Did you know that the Museum has a conservation studio just for East Asian paintings? The Hirayama Studio opened in 1994 and continues to use traditional techniques to preserve, protect and display these amazing works. Here, student Matthias Sotiras writes about his five months spent in this unique work environment.
17 May 2017
Desire, love, identity is a small exhibition that draws selectively from across the breadth of the Museum’s vast collection to highlight LGBTQ (Lesbian, Gay, Bisexual, Transgender, Queer) histories that have until recently been overlooked or underrepresented in museums and galleries.
10 May 2017
People are living longer than ever before and society is constantly reevaluating what it means to be ‘old’. Exhibition Curator Tim Clark reveals why Hokusai: beyond the Great Wave focuses on the last 30 years of the artist’s extraordinarily long life.
29 April 2017
For International Tabletop Day 2017, British Museum curator Irving Finkel challenged YouTuber Tom Scott to a round of the oldest playable board game in the world – The Royal Game of Ur – a game Irving discovered and deciphered the rules to himself.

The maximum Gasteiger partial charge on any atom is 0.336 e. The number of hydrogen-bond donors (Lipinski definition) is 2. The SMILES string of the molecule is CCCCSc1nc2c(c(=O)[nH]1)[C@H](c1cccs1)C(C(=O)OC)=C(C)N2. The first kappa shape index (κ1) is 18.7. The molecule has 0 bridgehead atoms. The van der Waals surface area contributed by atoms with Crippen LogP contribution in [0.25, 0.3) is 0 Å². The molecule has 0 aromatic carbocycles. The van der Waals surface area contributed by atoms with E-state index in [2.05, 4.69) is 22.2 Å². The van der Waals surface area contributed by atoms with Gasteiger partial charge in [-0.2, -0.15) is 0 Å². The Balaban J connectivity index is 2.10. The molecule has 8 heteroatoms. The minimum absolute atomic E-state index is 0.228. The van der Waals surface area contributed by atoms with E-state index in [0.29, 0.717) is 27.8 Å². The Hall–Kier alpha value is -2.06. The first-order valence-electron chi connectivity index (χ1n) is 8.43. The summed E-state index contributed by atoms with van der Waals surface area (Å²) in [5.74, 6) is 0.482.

20 April 2017
A major find where a musical instrument has been a key player. Treasure Registrar Ian Richardson has composed a little something to explain why this is literally hidden treasure!
12 April 2017
There are plenty of cats depicted in Museum objects, but did you know that real cats used to live at the Museum? Digital Creative Producer Nick Harris takes us through his podcast on this surprising aspect of the Museum’s history.
1 April 2017
Take a closer look at five fakes, forgeries and things designed to fool in the Museum’s collection. Only a fool would fail to read this…
28 March 2017
Curator Nick Ashton discusses the earliest human occupation of Britain with Iszi Lawrence.
27 March 2017
To celebrate Global Money Week, Curator of the Citi Money Gallery Benjamin Alsop unpacks the sometimes weird, sometimes wonderful, but always fascinating world of money.
15 March 2017
How do you capture the ancient resonances of phrases that mean nothing to modern audiences? How do you invest them with meaning and emotion without a set of explanatory footnotes that kill all spontaneity? Oxford University professor Richard Bruce Parkinson worked with actress and writer Barbara Ewing to record a dramatic reading of one of the finest works of Egyptian poetry The Tale of Sinuhe.
3 March 2017